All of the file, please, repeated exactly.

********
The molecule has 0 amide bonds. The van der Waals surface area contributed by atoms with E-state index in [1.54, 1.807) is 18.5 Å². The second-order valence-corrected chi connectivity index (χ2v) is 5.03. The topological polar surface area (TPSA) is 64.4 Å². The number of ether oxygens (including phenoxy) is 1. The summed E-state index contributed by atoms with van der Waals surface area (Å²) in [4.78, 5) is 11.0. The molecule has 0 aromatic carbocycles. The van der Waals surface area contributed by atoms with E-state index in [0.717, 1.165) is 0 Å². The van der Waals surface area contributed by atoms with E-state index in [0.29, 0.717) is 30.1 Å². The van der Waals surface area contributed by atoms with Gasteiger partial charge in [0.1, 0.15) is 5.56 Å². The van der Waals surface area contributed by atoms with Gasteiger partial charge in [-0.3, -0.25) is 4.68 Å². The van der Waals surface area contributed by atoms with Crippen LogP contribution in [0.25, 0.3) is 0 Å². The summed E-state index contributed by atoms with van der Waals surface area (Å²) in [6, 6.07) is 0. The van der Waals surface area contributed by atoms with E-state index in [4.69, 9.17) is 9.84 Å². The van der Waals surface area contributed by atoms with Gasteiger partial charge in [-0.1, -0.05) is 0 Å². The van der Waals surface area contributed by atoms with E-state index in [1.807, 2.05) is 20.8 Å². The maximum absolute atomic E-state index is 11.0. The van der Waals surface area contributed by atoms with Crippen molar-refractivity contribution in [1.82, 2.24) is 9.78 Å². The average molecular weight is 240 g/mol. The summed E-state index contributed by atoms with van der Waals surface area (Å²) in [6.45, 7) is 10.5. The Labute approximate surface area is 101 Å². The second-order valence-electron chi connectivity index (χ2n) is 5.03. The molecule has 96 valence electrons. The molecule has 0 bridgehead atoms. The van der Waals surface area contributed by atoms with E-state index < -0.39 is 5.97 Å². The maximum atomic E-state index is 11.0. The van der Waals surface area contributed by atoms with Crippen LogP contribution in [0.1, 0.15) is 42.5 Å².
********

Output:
The molecule has 0 amide bonds. The van der Waals surface area contributed by atoms with E-state index in [1.54, 1.807) is 18.5 Å². The second-order valence-corrected chi connectivity index (χ2v) is 5.03. The topological polar surface area (TPSA) is 64.4 Å². The number of ether oxygens (including phenoxy) is 1. The summed E-state index contributed by atoms with van der Waals surface area (Å²) in [4.78, 5) is 11.0. The molecule has 0 aromatic carbocycles. The van der Waals surface area contributed by atoms with E-state index in [0.717, 1.165) is 0 Å². The van der Waals surface area contributed by atoms with E-state index in [0.29, 0.717) is 30.1 Å². The van der Waals surface area contributed by atoms with Gasteiger partial charge in [0.1, 0.15) is 5.56 Å². The van der Waals surface area contributed by atoms with Gasteiger partial charge in [-0.3, -0.25) is 4.68 Å². The van der Waals surface area contributed by atoms with Crippen LogP contribution in [0.25, 0.3) is 0 Å². The summed E-state index contributed by atoms with van der Waals surface area (Å²) in [6, 6.07) is 0. The van der Waals surface area contributed by atoms with E-state index in [4.69, 9.17) is 9.84 Å². The van der Waals surface area contributed by atoms with Gasteiger partial charge in [-0.1, -0.05) is 0 Å². The van der Waals surface area contributed by atoms with E-state index in [1.807, 2.05) is 20.8 Å². The maximum absolute atomic E-state index is 11.0. The van der Waals surface area contributed by atoms with Crippen molar-refractivity contribution in [1.82, 2.24) is 9.78 Å². The average molecular weight is 240 g/mol. The summed E-state index contributed by atoms with van der Waals surface area (Å²) in [6.45, 7) is 10.5. The Labute approximate surface area is 101 Å². The second-order valence-electron chi connectivity index (χ2n) is 5.03. The molecule has 96 valence electrons. The molecule has 0 bridgehead atoms. The van der Waals surface area contributed by atoms with E-state index < -0.39 is 5.97 Å². The maximum atomic E-state index is 11.0. The van der Waals surface area contributed by atoms with Crippen LogP contribution in [0.1, 0.15) is 42.5 Å².